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Tuesday, July 8, 2014

Bolt Action - Review: Combat - Barbarossa 1941 - German Infantryman Versus Soviet Rifleman

Today I had the pleasure of reading through Osprey Publishing's latest entry into its Combat series of books.

For anyone involved in a hobby that includes this period, this book is fantastic. The publisher's summary will quickly explain exactly why:

"The Axis invasion of the Soviet Union on 22 June 1941 pitted Nazi Germany and her allies against Stalin's forces in a mighty struggle for survival. Fighting alongside Germany's spearhead Panzer divisions were the highly skilled and veteran motorized infantrymen. Opposing them were Soviet rifle regiments - units that were often poorly equipped and ill-trained, yet incredibly tenacious and resilient in the face of appalling losses.
Featuring first-hand accounts, full-colour maps and artwork, this book assesses three bruising clashes during the first weeks of the campaign - a bloody encounter battle at Zhlobin, the struggle for the destroyed city of Smolensk and then a prolonged fight along a dangerously stretched German defensive perimeter at Vas'kovo-Voroshilovo. Together, these actions offer important insights into the combat performance of ordinary fighting men on both sides; their successes and setbacks would determine the course of World War II on the Eastern Front."

David Campbell is the author of this title and Johnny Shumate is the illustrator. The two work together perfectly to make what amounts to everything you'd find in the best rulebook you've ever read, minus the rules themselves. This is like an all-time greatest hits book of Barbarossa flavor text for a gamer! In my opinion, the best part is that it assumes the reader has no previous knowledge of the period nor wargaming in general.

The picture above depicts one portion of one of the many helpful illustrations for the painter and gamer. Equipment is described in detail, as well as the colors of the items. The picture below serves as a key for the maps featured throughout the book. I found this a welcome addition, as I must have skipped the Order of Battle Symbols 101 class in my wargaming education.

As you might expect, the images throughout the book are dynamic and engaging - perfect for the wargamer imagining over a tabletop - as evidenced below. What really captured my attention, though, was the way the book tackled every subject in a way that stacked the two sides against each other. Even the artwork in the book sometimes evoked the "versus" feel of the whole title.

One section might start with describing German command, and it is immediately followed by a comparison section on Soviet command. The next might discuss the equipment and tactics of the Germans, while the subsequent covers those of the Soviets. It provided a consistent pace and rhythm to the entire read while I found very much set the hook. I could not stop between sections.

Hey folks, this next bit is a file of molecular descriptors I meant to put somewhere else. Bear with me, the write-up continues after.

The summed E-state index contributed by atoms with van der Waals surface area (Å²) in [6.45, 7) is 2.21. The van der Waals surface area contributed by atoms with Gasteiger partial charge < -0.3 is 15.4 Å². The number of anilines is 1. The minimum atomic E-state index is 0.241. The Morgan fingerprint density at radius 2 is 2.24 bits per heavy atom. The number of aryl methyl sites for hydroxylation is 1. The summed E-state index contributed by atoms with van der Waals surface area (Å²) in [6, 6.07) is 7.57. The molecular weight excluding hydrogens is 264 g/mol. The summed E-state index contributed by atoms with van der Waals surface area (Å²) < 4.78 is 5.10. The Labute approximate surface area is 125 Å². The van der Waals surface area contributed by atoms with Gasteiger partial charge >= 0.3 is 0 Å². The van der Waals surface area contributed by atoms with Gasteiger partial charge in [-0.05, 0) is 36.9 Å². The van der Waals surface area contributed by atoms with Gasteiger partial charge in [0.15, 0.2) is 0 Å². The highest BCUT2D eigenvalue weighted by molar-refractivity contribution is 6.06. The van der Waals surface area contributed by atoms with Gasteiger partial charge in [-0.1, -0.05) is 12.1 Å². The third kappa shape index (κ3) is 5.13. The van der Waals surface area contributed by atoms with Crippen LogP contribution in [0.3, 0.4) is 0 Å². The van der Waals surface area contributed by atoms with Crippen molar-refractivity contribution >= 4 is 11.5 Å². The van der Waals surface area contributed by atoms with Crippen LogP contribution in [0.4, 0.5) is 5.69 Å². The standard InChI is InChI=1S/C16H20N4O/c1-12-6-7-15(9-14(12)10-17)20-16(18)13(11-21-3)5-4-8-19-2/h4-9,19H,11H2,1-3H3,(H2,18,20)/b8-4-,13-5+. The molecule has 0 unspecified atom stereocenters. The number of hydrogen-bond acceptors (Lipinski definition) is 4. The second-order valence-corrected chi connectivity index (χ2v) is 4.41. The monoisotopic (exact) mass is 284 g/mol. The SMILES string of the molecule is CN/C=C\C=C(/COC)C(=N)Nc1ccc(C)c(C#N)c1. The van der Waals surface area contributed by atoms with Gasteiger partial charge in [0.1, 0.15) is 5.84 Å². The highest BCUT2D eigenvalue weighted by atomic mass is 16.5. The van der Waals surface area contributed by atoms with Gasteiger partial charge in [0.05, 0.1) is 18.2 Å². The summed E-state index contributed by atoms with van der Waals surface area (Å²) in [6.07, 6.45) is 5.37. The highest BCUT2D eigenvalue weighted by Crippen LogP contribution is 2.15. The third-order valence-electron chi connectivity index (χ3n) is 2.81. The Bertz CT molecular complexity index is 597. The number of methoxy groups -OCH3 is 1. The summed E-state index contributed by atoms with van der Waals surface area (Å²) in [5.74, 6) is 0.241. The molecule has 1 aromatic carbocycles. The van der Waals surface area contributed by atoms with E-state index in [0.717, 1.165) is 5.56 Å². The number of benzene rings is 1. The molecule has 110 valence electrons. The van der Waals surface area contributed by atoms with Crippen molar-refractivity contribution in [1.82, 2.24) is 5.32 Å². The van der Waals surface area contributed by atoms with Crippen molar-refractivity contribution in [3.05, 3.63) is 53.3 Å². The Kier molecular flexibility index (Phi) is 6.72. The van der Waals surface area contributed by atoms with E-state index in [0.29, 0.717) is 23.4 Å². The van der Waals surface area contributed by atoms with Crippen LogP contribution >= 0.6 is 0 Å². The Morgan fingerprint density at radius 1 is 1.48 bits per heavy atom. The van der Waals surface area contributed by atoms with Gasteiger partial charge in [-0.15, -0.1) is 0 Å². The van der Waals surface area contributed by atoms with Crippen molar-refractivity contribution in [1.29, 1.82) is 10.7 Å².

Another feature wargamers will love, especially those with a drive to play historical scenarios, is the battle sections of the book. A significant portion of the book is used to describe the three battles (Zhlobin, Smolensk, and Vas'kovo-Voroshilovo) the opposing forces participated in. The information contained within these sections describes the forces, terrain, background, and summary of each engagement, which are exactly the things needed to play your own historical battles based on the fights.

When it comes to getting into wargaming, I'm a sucker for the first-hand accounts. This book has a ton of them. Nothing gets the gaming itch going better than a good anecdote. Here's a quote from the author's research, found on page sixty-two of the text:

"... for a moment, we had a clear view [of] the field before us. - They're coming!! - Great masses of men were climbing down into the bottom land. Mounted officers circled round them. Everything ahead of us was brown with Russians ... Most of them were now in the bottom land. The Russian artillery fire ceased. Our ears were ringing ... Oblt. Hanert, commander of the machine gun company, stood in his slit trench. - 800 meters - He did nothing ... A sustained fire opened up from twelve machine guns at once. It began and ended abruptly ... In seconds the mass of men was gone."

The following from page thirty-two is a great example of how this book can be used to accurately terrain a table by those interested in playing out historical scenarios:

"The area surrounding Zhlobin was variable, with small hills and valleys giving way to lower marshland and peat bogs fed by the Dobysna River, especially around south-eastern Pobolovo and the western approaches to Zhlobin itself, with the west bank of the Dnieper north of the town also dominated by swampy ground. The weather had been consistently hot and sunny, with tall growths of rye and other crops peppering the outskirts of most towns and villages in the area."
The section goes on for many more paragraphs describing in great detail what the terrain was like during the fighting that occurred at Zhlobin.

If you're a wargamer and plan to play anything involving Barbarossa or the forces that participated in the battle, you owe it to yourself to check this book out. Even if unintentional - which I doubt - this book seems ready made for the gamer. The entire adversarial approach to the history feels very much like the flavor text you'd read in a rule book. That is to say, a very well written and researched rule book. I can't wait to see what other WWII Combat books Osprey comes out with.

If that picture and the text around it doesn't give you the itch to chuck dice, nothing will!

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